I think it is reasonable to expect, although I will be happy to be proven wrong, that for the US, for many of the high-income economies, the shock from the pandemic, and, frankly, the mismanagement of the public health aspects of the pandemic, will be lasting. People will be more risk-averse, people will be less mobile, there will be higher savings rates persisting, not at the extremes we saw in the immediate aftermath of the disease spreading, but raised from what they were before, even in the US, and risk aversion in corporate markets continues to be quite high. Note, profitability can go up even when risk aversion is high, even when there's little investment, through channels of competition being wiped out, through channels of political capture, through channels of network effects, and oligopoly and these are things that we should be deeply concerned about, and I'm glad to see that the political groupings in the US are finally starting to confront these issues. Because these are fundamentally important. But from a monetary point of view, it all just tells you that you don't need to track the movements and asset markets unless and until they start constraining credit conditions in a profound way or moving in very large amounts, because they are, indeed, disconnected, particularly publicly traded equity markets, disconnected from inflation and growth developments in the economy for the most part.
So another point about the monetary experience of the last 20 years in Japan and of the last 10 years around the world, in particular the last nine months, is that inflation is not a risk around the corner, and this is why it is so commendable that the Federal Open Market Committee (FOMC) in the US, as a part of their strategic framework review, moved away from taking a preemptive approach to inflation based on unemployment numbers. Now Chair Jerome Powell, Vice Chair for Monetary Policy Richard Clarida, Governor Lael Brainard, New York Fed President John Williams, have all articulated the reasons for this, and I'm sure the people participating in the Bund Summit are well familiar. I will just give my brief notion of why this is critical.
As David "Danny" Blanchflower and I argued in 2014, when we were pushing against the beat to raise rates in the Federal Reserve at that time, the focus on labor markets as a trigger for pre-emptive monetary policy move, had, among other things, two very obvious failings. First, that participation, in the broad sense, meaning measured labor force participation, but also measures of underemployment, part time work, and so on, were much better measures of labor market slack than whatever measures of unemployment you used. And that, therefore, people who were considered out of the workforce unlikely to return to work or indeed still putting downward pressure on wages throughout. And we came up with some evidence on that, Jan Hatzius at Goldman Sachs, his team came to it in a different way. The Fed researcher Michael Kiley, around the same time, had his evidence. And yet, when we look back at the Fed's decisions then, which Janet Yellen and others have acknowledged, Charles Evans have acknowledged, were probably a mistake, you had Yellen's discussion of a 14-point dashboard on labor markets, but the one that was blinking "don't raise rates"—labor force participation—was the one that was ignored.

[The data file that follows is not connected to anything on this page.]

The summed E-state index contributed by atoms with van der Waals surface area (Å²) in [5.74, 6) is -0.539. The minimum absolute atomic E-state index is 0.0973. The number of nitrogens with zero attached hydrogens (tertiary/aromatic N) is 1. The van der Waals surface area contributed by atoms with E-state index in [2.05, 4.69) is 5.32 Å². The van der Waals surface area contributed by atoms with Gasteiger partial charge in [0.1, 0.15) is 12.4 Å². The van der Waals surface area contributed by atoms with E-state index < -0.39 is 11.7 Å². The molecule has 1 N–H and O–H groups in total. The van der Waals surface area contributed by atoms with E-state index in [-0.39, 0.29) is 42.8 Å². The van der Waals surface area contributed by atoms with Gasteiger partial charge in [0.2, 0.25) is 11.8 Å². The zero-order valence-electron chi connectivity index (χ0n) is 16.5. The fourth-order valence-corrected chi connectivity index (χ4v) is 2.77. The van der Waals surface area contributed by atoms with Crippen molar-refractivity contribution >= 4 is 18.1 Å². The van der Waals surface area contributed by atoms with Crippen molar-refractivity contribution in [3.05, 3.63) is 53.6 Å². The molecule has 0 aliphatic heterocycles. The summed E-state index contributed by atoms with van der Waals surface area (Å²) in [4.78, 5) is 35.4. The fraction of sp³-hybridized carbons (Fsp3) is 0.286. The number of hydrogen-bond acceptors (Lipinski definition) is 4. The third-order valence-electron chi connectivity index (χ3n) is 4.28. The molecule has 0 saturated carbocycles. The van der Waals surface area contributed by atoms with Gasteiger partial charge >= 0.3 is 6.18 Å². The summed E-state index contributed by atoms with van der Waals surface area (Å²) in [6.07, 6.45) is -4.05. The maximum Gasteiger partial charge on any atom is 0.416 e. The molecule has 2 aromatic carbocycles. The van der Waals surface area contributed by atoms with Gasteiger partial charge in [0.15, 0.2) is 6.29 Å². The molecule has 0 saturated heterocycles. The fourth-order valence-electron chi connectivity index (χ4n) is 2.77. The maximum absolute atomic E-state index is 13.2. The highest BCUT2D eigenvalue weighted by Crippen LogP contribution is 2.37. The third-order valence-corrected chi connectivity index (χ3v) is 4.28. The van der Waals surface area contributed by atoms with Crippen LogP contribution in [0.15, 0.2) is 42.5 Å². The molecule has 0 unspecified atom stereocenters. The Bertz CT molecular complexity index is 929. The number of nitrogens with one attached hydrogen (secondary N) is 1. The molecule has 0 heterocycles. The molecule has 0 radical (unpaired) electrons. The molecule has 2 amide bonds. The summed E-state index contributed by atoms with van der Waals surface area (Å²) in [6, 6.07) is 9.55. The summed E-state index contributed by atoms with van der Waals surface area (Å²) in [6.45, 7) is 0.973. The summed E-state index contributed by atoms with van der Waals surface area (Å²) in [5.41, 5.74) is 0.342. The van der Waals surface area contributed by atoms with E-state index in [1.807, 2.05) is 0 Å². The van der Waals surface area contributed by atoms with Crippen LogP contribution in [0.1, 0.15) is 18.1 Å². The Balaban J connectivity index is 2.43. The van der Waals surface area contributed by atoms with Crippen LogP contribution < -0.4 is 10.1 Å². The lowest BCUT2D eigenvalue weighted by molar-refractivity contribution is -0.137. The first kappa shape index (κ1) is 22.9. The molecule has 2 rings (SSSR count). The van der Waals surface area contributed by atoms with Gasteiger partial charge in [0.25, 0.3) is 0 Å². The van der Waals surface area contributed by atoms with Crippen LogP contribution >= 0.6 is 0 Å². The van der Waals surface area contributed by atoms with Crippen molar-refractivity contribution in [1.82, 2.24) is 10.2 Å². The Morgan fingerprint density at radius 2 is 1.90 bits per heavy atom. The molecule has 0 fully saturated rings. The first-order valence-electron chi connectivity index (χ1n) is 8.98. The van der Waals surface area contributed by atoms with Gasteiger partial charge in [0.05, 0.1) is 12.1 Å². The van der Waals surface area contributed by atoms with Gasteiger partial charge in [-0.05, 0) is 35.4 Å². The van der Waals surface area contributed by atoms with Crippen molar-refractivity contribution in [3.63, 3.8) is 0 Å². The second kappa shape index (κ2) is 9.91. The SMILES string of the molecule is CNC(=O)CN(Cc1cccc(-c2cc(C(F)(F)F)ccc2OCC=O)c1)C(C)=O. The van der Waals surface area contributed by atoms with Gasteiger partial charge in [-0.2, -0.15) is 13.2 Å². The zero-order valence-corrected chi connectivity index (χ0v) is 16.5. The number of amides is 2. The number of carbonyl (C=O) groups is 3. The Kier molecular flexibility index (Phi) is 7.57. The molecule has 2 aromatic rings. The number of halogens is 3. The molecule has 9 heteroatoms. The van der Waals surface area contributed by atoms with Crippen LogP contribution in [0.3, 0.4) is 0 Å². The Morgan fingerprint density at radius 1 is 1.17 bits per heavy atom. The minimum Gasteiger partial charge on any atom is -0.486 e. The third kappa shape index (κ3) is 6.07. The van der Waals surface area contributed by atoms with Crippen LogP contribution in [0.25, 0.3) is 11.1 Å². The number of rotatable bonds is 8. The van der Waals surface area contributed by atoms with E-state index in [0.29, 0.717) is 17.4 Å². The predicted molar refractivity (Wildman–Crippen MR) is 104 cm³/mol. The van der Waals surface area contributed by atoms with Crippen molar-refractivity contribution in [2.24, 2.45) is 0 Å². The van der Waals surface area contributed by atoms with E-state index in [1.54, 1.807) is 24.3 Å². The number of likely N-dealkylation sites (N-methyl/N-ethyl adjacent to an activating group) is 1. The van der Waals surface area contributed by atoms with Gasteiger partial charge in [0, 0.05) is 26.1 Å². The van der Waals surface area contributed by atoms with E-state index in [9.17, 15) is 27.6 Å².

And we can see this also again in Japan where one of the massive accomplishments of Abenomics, perhaps the most important accomplishment of Abenomics, was a major shift in female labor force participation. And that had a disinflationary consequence. And that totally changed what one's expectations should be about how hot the economy could run in Japan. But again, it wasn't just Japan. In Germany, in the US, in other countries, you found repeatedly that unemployment could go much lower than the central banks and other forecasters had thought it could go without prompting inflation. And again, this is a characterization of our period, that wage bargaining power for labor is very weak. And unfortunately, the pandemic, one of its many side effects beyond the great human loss, is that many women are being forced out of labor force or into part time work as they shift to adjust to look after family members, particularly school aged children. And just more generally, we're seeing a very persistent surge in unemployment in certain sectors. And so this will continue to put downward pressure on wages, which leads to the last point that you can always talk about hyperinflation and monetary policy, and monetary determinants, but in the end, it's very difficult in an advanced economy, or any form of market economy, to have inflation sustained without tight labor markets and strong labor bargaining power.